Out of the numerous research studies that have been conducted up to this time, we can find many studies that have been published in the American Journal of Physiology that all point to the fact that loss of, lack of or just plain and simple not enough sleep all leads to a weakened immune system, more stress on one’s organs, especially the liver and increased risk for various infections. In fact studies show that one’s immune system begins to show small signs of weakening after only 24 hours of sleep deprivation, and much more after 48 hours or more.

Sleep also has a huge effect on how we age. Research has shown that sleep deprived individuals have shorter life spans and in general age faster and more prominently. One of the biggest reasons for this is that during the time of sleep only, our body makes melatonin, a hormone which is the most powerful anti-oxidant that the body makes. Melatonin is made from the amino acid tryptophan. Anti-oxidants are compounds that fight free radicals, these are substances that cause damage to our DNA thus increasing our chances of various diseases, especially cancers. Anti-oxidants also fix damage done at the cellular level and hence they repair tissues that would otherwise lead to increased damage which show up in the signs of what we know today to be the ageing process.

During sleep our bodies also secrete a hormone called growth hormone. Growth hormone levels are highest when we are children, as the name implies it is a hormone crucial for proper growth and development. However, as we age into adulthood and beyond, our growth hormone levels fall. Thus the less we sleep, the less growth hormone we release, and add this to the already decreasing levels of it and you can understand where the increased ageing and infections come from. This hormone is not just critical in the physical growth of kids, but in the growth and rebuilding of all of our cells throughout our entire lives. Hence, a proper amount of sleep allows you to maximize on your growth hormone.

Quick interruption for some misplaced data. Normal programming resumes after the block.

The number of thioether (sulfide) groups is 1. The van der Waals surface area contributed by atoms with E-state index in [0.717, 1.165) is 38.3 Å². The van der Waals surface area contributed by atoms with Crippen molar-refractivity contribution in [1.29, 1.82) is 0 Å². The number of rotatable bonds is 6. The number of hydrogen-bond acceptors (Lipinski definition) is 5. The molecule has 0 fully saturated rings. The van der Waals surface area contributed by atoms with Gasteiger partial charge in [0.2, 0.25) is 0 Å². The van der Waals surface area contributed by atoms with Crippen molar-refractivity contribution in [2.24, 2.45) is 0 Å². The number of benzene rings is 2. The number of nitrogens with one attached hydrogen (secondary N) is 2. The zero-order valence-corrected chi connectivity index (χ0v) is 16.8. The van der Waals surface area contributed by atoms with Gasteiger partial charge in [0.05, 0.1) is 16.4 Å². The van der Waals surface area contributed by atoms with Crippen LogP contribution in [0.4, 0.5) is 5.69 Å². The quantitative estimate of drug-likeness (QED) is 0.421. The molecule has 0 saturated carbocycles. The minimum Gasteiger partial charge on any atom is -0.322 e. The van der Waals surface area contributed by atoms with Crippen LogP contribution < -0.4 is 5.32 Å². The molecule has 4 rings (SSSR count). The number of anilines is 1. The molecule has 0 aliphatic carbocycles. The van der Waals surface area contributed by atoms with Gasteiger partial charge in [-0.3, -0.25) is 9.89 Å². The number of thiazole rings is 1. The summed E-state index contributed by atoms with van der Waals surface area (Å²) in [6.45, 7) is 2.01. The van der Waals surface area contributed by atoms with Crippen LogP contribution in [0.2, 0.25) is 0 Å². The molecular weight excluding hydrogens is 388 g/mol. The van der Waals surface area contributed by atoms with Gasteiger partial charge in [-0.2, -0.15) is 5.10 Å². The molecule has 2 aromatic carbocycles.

Finally, some research has already shown that individuals who suffer from sleep deprivation are more prone to be overweight, and have a greater risk for diabetes type 2 and even metabolic syndrome as a whole. Many of these studies are taking place currently to strengthen the links. Similar studies in children have already shown this effect too, such as a study from Harvard about which you can read more here.

Therefore, the link between the above processes that our body undertakes during sleep and optimal physical health is that during sleep all of these work together for the common and main goal of cleaning up and repairing damage we suffered or energy we lost during the day and building and replenishing new cells, tissues and organs. So as you may already guess, adults who are extra physically or mentally active do generally require more sleep than similar counterparts who aren’t.

Thus sleep is extremely important for the optimal health of our physical body, as through the many chemical and physical reactions, it keeps our bodies strong, healthy, vibrant and energized.

For Optimal Emotional Health

Lack of sleep has been linked in many studies to various mood disorders. This includes increased irritability, anxiety, depression and nerves.

People who sleep well consistently have increased, good life coping skills and are able to deal with stresses that come their way each day in much more efficient and positive ways. They also generally radiate a more positive outlook on life.